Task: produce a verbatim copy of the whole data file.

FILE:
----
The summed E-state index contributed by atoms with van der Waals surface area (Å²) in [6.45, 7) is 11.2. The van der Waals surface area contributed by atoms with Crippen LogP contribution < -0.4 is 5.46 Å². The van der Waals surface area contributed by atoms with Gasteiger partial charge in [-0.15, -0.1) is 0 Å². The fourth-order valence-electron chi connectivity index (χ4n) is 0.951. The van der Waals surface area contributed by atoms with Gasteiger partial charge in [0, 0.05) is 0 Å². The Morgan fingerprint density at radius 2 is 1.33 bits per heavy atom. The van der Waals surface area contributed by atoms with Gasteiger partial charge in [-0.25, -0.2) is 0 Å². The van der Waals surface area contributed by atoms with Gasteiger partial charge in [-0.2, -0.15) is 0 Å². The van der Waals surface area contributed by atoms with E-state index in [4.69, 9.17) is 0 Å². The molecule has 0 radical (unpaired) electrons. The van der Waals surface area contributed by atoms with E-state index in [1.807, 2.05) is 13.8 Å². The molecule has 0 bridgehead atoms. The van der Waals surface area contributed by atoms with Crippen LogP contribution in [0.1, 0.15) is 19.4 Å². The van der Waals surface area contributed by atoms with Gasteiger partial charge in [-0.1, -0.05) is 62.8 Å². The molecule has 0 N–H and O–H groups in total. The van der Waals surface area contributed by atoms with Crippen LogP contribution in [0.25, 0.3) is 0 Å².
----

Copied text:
The summed E-state index contributed by atoms with van der Waals surface area (Å²) in [6.45, 7) is 11.2. The van der Waals surface area contributed by atoms with Crippen LogP contribution < -0.4 is 5.46 Å². The van der Waals surface area contributed by atoms with Gasteiger partial charge in [-0.15, -0.1) is 0 Å². The fourth-order valence-electron chi connectivity index (χ4n) is 0.951. The van der Waals surface area contributed by atoms with Gasteiger partial charge in [0, 0.05) is 0 Å². The Morgan fingerprint density at radius 2 is 1.33 bits per heavy atom. The van der Waals surface area contributed by atoms with Gasteiger partial charge in [-0.25, -0.2) is 0 Å². The van der Waals surface area contributed by atoms with Gasteiger partial charge in [-0.2, -0.15) is 0 Å². The van der Waals surface area contributed by atoms with E-state index in [4.69, 9.17) is 0 Å². The molecule has 0 radical (unpaired) electrons. The van der Waals surface area contributed by atoms with E-state index in [1.807, 2.05) is 13.8 Å². The molecule has 0 bridgehead atoms. The van der Waals surface area contributed by atoms with Crippen LogP contribution in [0.1, 0.15) is 19.4 Å². The van der Waals surface area contributed by atoms with Gasteiger partial charge in [-0.1, -0.05) is 62.8 Å². The molecule has 0 N–H and O–H groups in total. The van der Waals surface area contributed by atoms with Crippen LogP contribution in [0.25, 0.3) is 0 Å².